In the old Jameson Whiskey distillery in Dublin, cats were so vital in keeping rats away from the barley warehouse, that they were each allocated their own milk allowance from petty cash.
2. If you have one Irish grandparent, you are eligible for Irish citizenship (with fee). You don't need to have even been to Ireland or know the first thing about the country to apply.
3. The Ancient Irish respected their dogs so much that if a Warrior or King gained the loyalty of a hound they would be given the prefix ''Cu'' meaning ''Hound'', added on before their own name to show others they were worthy of the respect and loyalty of a dog.
4. Marsh's Library in Dublin puts readers in cages to prevent them from walking off with rare books.
5. The Irish last name prefix "Mac" means "son of" and the prefix "O" means "grandson of".
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In Ireland, it had been a tradition to be given a pint of Guinness beer for a pint of donated blood, to replace the iron. However this program was cancelled in 2012.
7. The government of Ireland declared a State of Emergency at the beginning of WWII, on the 2nd of September 1939, which wasn’t lifted until 1976. This event is known simply as “The Emergency”.
8. During the Irish Potato Famine, the poor were given construction jobs, so they could earn food rather than receive it as a handout. However, to avoid taking jobs from other workers, these people built useless projects like roads in the middle of nowhere, and piers in the middle of bogs.
9. Ireland is the only country in the world with a musical instrument (Harp) as its national symbol.
10. In 2005, a man named Robert McCartney was murdered after a pub brawl in Belfast, Northern Ireland. The murder still remains unsolved due to all 71 of the possible witnesses claiming to be in the bathroom, leading the bathroom to be nicknamed the Tardis.
The 5th century Irish warlord known as Niall of the Nine Hostages has over 3 million direct male descendants. Men with common Irish surnames like O'Neil, O'Connor, O'Reilly are among his descendants.
12. The shortest St. Patrick's Day parade in the world takes place in Dripsey, Cork. The parade lasts just 100 yards and travels between the village's two pubs.
13. When workers were renovating Ireland's Leap Castle, they found so many human remains impaled on wooden spikes within a wall that it took three cartloads to remove all of them.
14. Snakes have never existed in Ireland. Because they are cold-blooded, the snake couldn't survive the frozen ground during the previous ice age.
15. The law governing firearms in Ireland used to consider airsoft guns legally equivalent to a 20mm anti-tank rifles, as the law failed to specify a minimum energy for a gun's projectile.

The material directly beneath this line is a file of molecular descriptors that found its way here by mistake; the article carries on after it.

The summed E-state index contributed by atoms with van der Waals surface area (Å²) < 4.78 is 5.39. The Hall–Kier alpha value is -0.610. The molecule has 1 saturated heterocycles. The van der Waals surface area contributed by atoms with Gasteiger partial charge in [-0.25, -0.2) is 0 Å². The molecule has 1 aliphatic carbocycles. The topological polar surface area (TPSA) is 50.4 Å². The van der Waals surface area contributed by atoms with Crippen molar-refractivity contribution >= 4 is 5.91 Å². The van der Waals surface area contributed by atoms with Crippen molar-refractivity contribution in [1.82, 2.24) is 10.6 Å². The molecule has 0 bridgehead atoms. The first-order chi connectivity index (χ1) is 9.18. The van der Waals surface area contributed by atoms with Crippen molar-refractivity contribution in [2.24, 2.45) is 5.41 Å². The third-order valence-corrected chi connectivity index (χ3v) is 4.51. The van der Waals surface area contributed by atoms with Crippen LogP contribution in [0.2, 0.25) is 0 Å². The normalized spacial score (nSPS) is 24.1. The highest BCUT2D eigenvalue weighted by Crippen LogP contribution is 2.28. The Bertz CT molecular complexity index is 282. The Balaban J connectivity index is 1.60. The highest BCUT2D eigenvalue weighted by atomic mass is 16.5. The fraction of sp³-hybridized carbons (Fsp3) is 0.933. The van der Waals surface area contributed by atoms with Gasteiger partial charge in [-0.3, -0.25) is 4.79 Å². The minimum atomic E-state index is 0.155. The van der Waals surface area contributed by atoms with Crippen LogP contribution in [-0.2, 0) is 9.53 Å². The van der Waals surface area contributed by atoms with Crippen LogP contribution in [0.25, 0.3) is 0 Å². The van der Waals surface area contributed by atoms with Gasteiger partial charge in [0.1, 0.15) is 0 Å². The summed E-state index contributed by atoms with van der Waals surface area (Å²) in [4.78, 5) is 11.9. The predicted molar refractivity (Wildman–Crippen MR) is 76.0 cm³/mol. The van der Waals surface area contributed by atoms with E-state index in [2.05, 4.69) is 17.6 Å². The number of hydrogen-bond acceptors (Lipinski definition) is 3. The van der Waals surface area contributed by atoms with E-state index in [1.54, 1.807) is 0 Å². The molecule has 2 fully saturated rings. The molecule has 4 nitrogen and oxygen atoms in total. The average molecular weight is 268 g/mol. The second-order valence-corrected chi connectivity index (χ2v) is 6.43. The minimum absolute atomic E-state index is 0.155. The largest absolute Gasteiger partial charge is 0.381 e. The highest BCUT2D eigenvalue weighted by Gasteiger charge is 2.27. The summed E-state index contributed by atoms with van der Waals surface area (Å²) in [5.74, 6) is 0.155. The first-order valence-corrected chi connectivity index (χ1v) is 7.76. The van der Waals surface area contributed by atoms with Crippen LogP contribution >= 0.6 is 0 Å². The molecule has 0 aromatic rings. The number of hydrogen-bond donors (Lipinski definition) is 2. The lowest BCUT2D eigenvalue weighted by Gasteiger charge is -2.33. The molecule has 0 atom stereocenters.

In the 1930s, an Irish man named Michael Malloy survived being intentionally fed Antifreeze, turpentine, rat poison, being left in −14°F and getting hit by a taxi as part of being a victim of a life insurance scam. His was nicknamed “Mike the Durable.”
17. The Irish Elk is an extinct species of deer that had the largest antlers of any known deer with a maximum size of 3.65 meters (12 feet) from tip to tip, which weighed up to 40kg (88lb).
18. 75% of all alcohol consumed in Ireland in 2013 was done so as part of a binge drinking session.
19. During the Great Famine, Ireland continued to export enormous quantities of food to England. This kept food prices far too high for the average Irish peasant to afford and was a major contributing factor in the large death toll from the famine.
20. An Irish woman named Katie Mulrennan was denied for a teaching job in South Korea, citing the “alcoholic nature” of Irish people as a reason for rejection.
In Ireland, on your 100th birthday, you receive a letter and €2,540 from the President as part of the Centenarian Bounty. On each subsequent birthday, you receive a letter and a commemorative coin.
22. When Irish Banks went on strike for 6 months in the 1970s, people used pubs to cash their pay-cheques and to keep the economy running.
23. There is an ancient temple named Newgrange in Ireland that predates Giza and Stonehenge. During the winter solstice, light penetrates through to the burial tomb for about 19 minutes.
24. In 980, an Irish High King named Máel Sechnaill mac Domnaill defeated the Vikings of Dublin after a three-day siege of Dublin city. The Vikings surrendered, and the King then freed all slaves in the city.
25. In 2016, an anonymous donor sent two Bronze Age axes and two pieces of rare Viking jewelry to the National Museum of Ireland in Dublin. The museum believes the items were illegally excavated.